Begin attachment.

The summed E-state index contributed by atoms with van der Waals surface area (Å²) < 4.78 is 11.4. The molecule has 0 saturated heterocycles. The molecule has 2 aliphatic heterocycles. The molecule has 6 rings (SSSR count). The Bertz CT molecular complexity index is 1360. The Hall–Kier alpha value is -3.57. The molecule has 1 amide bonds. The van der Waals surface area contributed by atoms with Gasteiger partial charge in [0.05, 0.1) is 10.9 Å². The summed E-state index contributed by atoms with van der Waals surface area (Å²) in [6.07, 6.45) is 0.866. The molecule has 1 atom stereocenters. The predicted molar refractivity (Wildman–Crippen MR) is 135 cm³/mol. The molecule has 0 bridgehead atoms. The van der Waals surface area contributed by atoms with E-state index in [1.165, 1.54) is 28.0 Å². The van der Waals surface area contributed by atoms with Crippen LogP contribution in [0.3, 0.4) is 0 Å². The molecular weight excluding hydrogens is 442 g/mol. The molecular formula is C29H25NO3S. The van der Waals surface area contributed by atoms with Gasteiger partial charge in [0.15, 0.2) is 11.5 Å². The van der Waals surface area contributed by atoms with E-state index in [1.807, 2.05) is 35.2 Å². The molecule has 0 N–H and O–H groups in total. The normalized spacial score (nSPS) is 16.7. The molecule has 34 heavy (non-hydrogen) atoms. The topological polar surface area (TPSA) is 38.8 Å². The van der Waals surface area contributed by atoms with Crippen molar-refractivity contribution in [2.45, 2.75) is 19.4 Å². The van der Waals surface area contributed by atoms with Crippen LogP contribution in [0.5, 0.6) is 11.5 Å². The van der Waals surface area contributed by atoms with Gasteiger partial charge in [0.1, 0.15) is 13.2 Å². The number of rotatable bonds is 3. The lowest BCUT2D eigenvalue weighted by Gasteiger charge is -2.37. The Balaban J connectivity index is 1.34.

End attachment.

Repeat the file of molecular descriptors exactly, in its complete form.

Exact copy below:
The summed E-state index contributed by atoms with van der Waals surface area (Å²) < 4.78 is 11.4. The molecule has 0 saturated heterocycles. The molecule has 2 aliphatic heterocycles. The molecule has 6 rings (SSSR count). The Bertz CT molecular complexity index is 1360. The Hall–Kier alpha value is -3.57. The molecule has 1 amide bonds. The van der Waals surface area contributed by atoms with Gasteiger partial charge in [0.05, 0.1) is 10.9 Å². The summed E-state index contributed by atoms with van der Waals surface area (Å²) in [6.07, 6.45) is 0.866. The molecule has 1 atom stereocenters. The predicted molar refractivity (Wildman–Crippen MR) is 135 cm³/mol. The molecule has 0 bridgehead atoms. The van der Waals surface area contributed by atoms with E-state index in [1.165, 1.54) is 28.0 Å². The van der Waals surface area contributed by atoms with Crippen LogP contribution in [0.3, 0.4) is 0 Å². The molecular weight excluding hydrogens is 442 g/mol. The molecular formula is C29H25NO3S. The van der Waals surface area contributed by atoms with Gasteiger partial charge in [0.15, 0.2) is 11.5 Å². The van der Waals surface area contributed by atoms with E-state index in [1.807, 2.05) is 35.2 Å². The molecule has 0 N–H and O–H groups in total. The normalized spacial score (nSPS) is 16.7. The molecule has 34 heavy (non-hydrogen) atoms. The topological polar surface area (TPSA) is 38.8 Å². The van der Waals surface area contributed by atoms with Crippen molar-refractivity contribution in [2.45, 2.75) is 19.4 Å². The van der Waals surface area contributed by atoms with Crippen LogP contribution in [0.5, 0.6) is 11.5 Å². The van der Waals surface area contributed by atoms with Gasteiger partial charge in [0.1, 0.15) is 13.2 Å². The number of rotatable bonds is 3. The lowest BCUT2D eigenvalue weighted by Gasteiger charge is -2.37. The Balaban J connectivity index is 1.34.